The alpha blending support is, like INK, PAPER or OVER, a part of the settings of a window. The setting can be changed using the aptly named ALPHA_BLEND SBASIC command. It takes two parameters, a channel and an alpha weight from 0 to 255 with 0 being transparent and 255 being opaque. So, after executing for example ALPHA_BLEND #1,128 all future graphics commands on channel 1 including BLOCK, CIRCLE, LINE and PRINT will draw their contents halve-transparent over the existing background until alpha blending is disabled again (by setting the weight to the default of 255: ALPHA_BLEND #1,255). Here’s a little example:


The trap to control the mode from other languages is defined as thus:

I don’t actually have any use for this feature myself, I just wrote it because, well, I could. I certainly hope somebody else finds it useful, though 🙂 And after all these years of developing SMSQ/E this is actually the first trap that I have defined myself (all other functions I introduced were vectored routines)!

DOS device rewrite (QPC only, obviously)

I’ve written many hundred thousand lines of assembler in my life and 20 years ago when hacking on an 8Mhz 68008 or even a 66 Mhz 486 this still made a lot of sense. But the times have changed a lot, not only are CPUs so fast that speed doesn’t really matter that much anymore, compiler became so good that you will have some real trouble beating them with your average assembler code! Also, CPUs have been optimized to execute compiled code and if you do some clever trick in assembler that a compiler wouldn’t do you could actually end up with much slower code on a new CPU generation (this has happened with QPC before).

To cut a long story short, every time I had to touch a sub-system of QPC in the last few years I rewrote it in C first in order to not go insane for writing any more lines of x86 assembler. This time it was the DOS device that got the C treatment. Functionality wise not much has changed, except one thing:


It always bothered me that the DOS device could not rename files and if I had known 15 years ago what I know today I could have implemented it back then, too, but alas I didn’t. The feature as it is now implemented needs Windows Vista+ to work, so XP and lower still cannot rename files (boo hooo!). But if you’re still using XP I strongly urge you to update anyway.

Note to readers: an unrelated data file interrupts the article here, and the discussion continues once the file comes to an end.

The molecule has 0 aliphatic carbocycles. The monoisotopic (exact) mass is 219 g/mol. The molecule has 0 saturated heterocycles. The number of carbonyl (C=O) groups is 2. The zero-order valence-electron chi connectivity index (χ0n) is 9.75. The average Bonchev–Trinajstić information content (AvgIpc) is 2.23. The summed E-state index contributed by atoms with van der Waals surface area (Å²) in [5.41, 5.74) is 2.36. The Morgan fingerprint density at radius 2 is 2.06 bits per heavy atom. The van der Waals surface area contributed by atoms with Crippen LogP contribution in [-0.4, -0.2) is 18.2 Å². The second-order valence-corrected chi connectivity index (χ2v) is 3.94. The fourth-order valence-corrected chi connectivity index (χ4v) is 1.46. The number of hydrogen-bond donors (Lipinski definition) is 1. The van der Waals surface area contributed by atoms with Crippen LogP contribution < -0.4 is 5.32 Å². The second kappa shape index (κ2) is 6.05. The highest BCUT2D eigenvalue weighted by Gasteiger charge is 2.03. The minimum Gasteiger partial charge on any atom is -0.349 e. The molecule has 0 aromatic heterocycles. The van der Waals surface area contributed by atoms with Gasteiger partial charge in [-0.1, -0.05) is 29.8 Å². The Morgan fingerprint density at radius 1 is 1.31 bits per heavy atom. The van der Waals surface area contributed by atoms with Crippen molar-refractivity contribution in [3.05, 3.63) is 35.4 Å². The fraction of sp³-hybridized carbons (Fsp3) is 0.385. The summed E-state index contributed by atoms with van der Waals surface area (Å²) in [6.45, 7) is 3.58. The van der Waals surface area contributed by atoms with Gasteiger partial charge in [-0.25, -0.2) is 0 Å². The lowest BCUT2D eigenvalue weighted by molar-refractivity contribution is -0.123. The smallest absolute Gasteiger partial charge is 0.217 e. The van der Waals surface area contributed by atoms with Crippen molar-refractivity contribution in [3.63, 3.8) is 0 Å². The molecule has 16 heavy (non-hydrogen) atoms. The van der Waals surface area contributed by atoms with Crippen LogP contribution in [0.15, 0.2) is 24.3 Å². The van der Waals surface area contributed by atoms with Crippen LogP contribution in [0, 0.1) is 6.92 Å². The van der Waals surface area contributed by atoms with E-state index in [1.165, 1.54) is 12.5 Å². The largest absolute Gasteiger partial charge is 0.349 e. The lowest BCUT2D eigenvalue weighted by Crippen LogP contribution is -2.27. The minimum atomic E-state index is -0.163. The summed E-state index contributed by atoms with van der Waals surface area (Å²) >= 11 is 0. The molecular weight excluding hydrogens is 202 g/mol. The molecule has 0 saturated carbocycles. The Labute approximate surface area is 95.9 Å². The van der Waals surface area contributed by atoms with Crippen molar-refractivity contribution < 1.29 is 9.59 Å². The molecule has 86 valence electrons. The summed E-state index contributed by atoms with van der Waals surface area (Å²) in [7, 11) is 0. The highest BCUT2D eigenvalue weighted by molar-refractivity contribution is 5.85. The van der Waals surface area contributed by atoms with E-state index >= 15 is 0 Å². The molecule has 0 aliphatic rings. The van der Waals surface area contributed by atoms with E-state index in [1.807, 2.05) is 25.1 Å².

And the rest

The rest is mostly minor bug-fixes, you can check out the details in the version history. Perhaps one interesting change is Respect “Keep aspect ratio” when going into fullscreen mode. The story behind this is that QPC2 v4 does not alter the physical screen resolution to go full screen anymore, it just stretches the content of the QL screen to the extent of the monitor. This is a bit of a problem when the screen resolution is for example 1366×768, because in order to stay compatible to the QL colour mode QPC enforces the screen x-resolution to be divisible by 8, and 1366 is not. So QPC will round down and try to stretch a 1362×768 QL screen to a 1366×768 monitor, which can only be done by doubling a few pixel columns. If you are in this situation then enabling the “Keep aspect ratio” option will now make sure that the screen will not be stretched, instead there will be four black columns on the right hand side of the screen instead, as it was with QPC2 v3.

So this is it, the first new release in two years. I hope you’ll like it, enjoy!

Happy 18th birthday…

… to this very website. According to a copy I obtained from my website had its 18th birthday yesterday (back then it was under a different URL which I won’t disclose here because of embarrassment and stuff). I wanted to celebrate this by releasing a new version of QPC, but unfortunately one last minute SMSQ/E feature wasn’t finished in time.

Still, 18 years is a frighteningly long time and reaches back into some pretty early stages of the web. It was quite common to have a “visitor counter” and I actually had one until the last redesign. The last value it displayed was 153200, but I’m not even sure it worked properly the last few years. In the heyday of QPC there was quite a lot of traffic because of it. Later most people found the site because they were searching for some Wifi hardware that I analyzed in the “hacking” section I used to have. Nowadays it’s mostly QPCPrint that is still interesting. And occasionally people apparently search for my name, for whatever reason. My name used to be globally unique for a long time but thanks to Facebook I’m now aware of at least one more person sharing it, so perhaps they want to find him instead 😉